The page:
If you’ve been diagnosed with bruxism, your dentist has most likely recommended a night guard as a form of treatment. But how much does a night guard cost? There are different night guards, mouth guards, and splints for particular conditions and symptoms. You can purchase a mouth guard one of three ways: custom fit mouth guards from an online retailer, custom fit mouthguards through your dentist, or over-the-counter mouth guards from a drug store. A mouthguard from an online retailer usually costs $100 to $200, a mouth guard from the dentist costs between $300 and $800, and an over-the-counter guard costs between $15 and $30. Where you purchase your mouth guard and the severity of your bruxism will define your mouth guard cost.
Mouth guards are considered one of the best forms of treatment for bruxism because they prevent the teeth grinding and clenching which causes tooth pain and sensitivity, jaw pain, headaches, earaches, and fatigue from lack of sleep. Generally, there are three options when purchasing a mouth guard: over-the-counter mouth guard, custom fit mouthguards through an online retailer, and custom fit mouth guards from your dentist.
Custom Fit Mouth Guard Cost From an Online Retailer
Custom fitted mouthguards are the best treatment option for teeth grinders because they are fit to the unique features of your mouth and teeth. The American Sleep Association explains how custom mouth guards treat bruxism: “They work by putting a barrier between your teeth. When you clench your jaw, the night guard helps to lighten the tension and give cushion to the muscles in the jaw. This cushioning not only helps to prevent face and jaw pain, but also protects the enamel of your teeth”. A custom fit night guard purchased through an online retailer costs between $100 and $200. The night guard cost will vary based on the severity of your bruxism, the type of dental guard you buy, and which online retailer you purchase from. When you purchase a dental night guard from an online retailer an impression kit is sent to you by mail, you take a dental impression of your teeth, it is sent to a dental lab, and a high quality acrylic mouth guard is created and sent back to you.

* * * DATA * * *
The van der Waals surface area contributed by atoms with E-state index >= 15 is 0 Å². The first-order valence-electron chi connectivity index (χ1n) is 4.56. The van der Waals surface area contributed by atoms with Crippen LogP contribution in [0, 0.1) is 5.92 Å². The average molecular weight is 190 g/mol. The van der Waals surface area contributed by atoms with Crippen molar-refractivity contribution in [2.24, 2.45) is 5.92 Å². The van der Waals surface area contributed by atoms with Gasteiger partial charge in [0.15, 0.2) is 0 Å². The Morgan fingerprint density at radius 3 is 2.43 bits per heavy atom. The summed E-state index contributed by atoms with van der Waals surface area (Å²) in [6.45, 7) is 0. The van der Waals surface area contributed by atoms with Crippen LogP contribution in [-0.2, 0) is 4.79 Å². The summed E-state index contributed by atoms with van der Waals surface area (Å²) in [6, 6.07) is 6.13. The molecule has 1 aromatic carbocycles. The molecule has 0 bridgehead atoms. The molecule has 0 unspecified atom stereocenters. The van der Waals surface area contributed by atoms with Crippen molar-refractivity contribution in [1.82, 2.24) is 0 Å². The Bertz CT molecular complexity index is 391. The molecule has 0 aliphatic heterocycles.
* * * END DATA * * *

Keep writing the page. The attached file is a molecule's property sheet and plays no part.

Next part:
I was a bit hesitant with ordering since I was from Canada. Sometimes mail coming across the boarder is difficult and I was worried about hidden costs. I was pleased to have everything shipped in a timely manner and the product was excellent quality. I have had bought night guards from the dentist in the past and these are equally made at half the price! Very happy and would recommend this to anyone.Tanya S. (Soft Night Guard- Light grinding or clenching)
Click Here for more customer reviews.
Over-the-Counter Mouth Guard Cost
Over-the-counter mouth guards include the generic “one-size-fits-all” night guards sold at your local drug store as well as the “boil-and-bite” mouth guards sold at sports stores. One-size-fits-all guards do not fit the features of your teeth. Boil-and-bite mouthguards, on the other hand, are boiled in hot water and then pressed to the teeth to form an impression. These mouthguards are the cheapest option, ranging from $15 to $30, however they are not the recommended option for overall dental health. If you use a one-size-fits-all mouth guard to treat your bruxism, you risk further damage to your teeth and jaw.
The sports mouth guards are effective for protecting the teeth during contact sports; however, they are not the best treatment option for conditions such as bruxism and TMJ because the materials wear down more quickly from the stress of grinding. “According to the ADA (American Dental Association) Council of Scientific Affairs and the Council on Advocacy for Access and Prevention, an ideal mouth guard should be properly fitted to the wearer’s mouth and accurately adapted to his or her oral structures” (2019). Over-the counter mouth guards do not have the customization or durability of custom night guards.
Cost of Custom Fit Mouth Guards from the Dentist